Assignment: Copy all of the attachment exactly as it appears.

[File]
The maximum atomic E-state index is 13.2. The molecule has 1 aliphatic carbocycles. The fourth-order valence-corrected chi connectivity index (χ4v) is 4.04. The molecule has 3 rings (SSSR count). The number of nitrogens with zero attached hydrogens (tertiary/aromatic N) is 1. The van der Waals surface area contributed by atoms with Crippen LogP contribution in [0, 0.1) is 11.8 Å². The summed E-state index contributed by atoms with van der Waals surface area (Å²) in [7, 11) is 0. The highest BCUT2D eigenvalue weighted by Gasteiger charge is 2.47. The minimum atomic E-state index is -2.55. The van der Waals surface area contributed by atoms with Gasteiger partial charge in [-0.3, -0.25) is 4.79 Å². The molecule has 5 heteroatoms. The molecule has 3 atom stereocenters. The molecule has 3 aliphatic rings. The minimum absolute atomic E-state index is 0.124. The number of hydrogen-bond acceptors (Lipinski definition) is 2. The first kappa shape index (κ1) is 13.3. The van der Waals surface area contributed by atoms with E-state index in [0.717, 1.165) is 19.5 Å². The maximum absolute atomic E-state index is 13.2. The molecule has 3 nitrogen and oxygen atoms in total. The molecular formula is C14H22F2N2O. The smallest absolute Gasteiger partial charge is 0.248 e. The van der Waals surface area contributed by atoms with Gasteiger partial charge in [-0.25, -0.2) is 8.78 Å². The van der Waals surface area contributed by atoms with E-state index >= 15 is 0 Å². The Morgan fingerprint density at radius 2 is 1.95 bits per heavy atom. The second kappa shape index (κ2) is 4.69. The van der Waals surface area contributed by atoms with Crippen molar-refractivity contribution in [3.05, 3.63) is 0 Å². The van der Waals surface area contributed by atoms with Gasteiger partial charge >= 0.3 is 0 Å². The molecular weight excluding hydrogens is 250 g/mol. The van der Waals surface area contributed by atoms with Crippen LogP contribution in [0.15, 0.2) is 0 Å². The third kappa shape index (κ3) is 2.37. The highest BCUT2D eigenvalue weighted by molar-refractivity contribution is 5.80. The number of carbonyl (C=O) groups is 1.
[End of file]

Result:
The maximum atomic E-state index is 13.2. The molecule has 1 aliphatic carbocycles. The fourth-order valence-corrected chi connectivity index (χ4v) is 4.04. The molecule has 3 rings (SSSR count). The number of nitrogens with zero attached hydrogens (tertiary/aromatic N) is 1. The van der Waals surface area contributed by atoms with Crippen LogP contribution in [0, 0.1) is 11.8 Å². The summed E-state index contributed by atoms with van der Waals surface area (Å²) in [7, 11) is 0. The highest BCUT2D eigenvalue weighted by Gasteiger charge is 2.47. The minimum atomic E-state index is -2.55. The van der Waals surface area contributed by atoms with Gasteiger partial charge in [-0.3, -0.25) is 4.79 Å². The molecule has 5 heteroatoms. The molecule has 3 atom stereocenters. The molecule has 3 aliphatic rings. The minimum absolute atomic E-state index is 0.124. The number of hydrogen-bond acceptors (Lipinski definition) is 2. The first kappa shape index (κ1) is 13.3. The van der Waals surface area contributed by atoms with E-state index in [0.717, 1.165) is 19.5 Å². The maximum absolute atomic E-state index is 13.2. The molecule has 3 nitrogen and oxygen atoms in total. The molecular formula is C14H22F2N2O. The smallest absolute Gasteiger partial charge is 0.248 e. The van der Waals surface area contributed by atoms with Gasteiger partial charge in [-0.25, -0.2) is 8.78 Å². The van der Waals surface area contributed by atoms with E-state index >= 15 is 0 Å². The Morgan fingerprint density at radius 2 is 1.95 bits per heavy atom. The second kappa shape index (κ2) is 4.69. The van der Waals surface area contributed by atoms with Crippen molar-refractivity contribution in [3.05, 3.63) is 0 Å². The van der Waals surface area contributed by atoms with Gasteiger partial charge >= 0.3 is 0 Å². The molecular weight excluding hydrogens is 250 g/mol. The van der Waals surface area contributed by atoms with Crippen LogP contribution in [0.15, 0.2) is 0 Å². The third kappa shape index (κ3) is 2.37. The highest BCUT2D eigenvalue weighted by molar-refractivity contribution is 5.80. The number of carbonyl (C=O) groups is 1.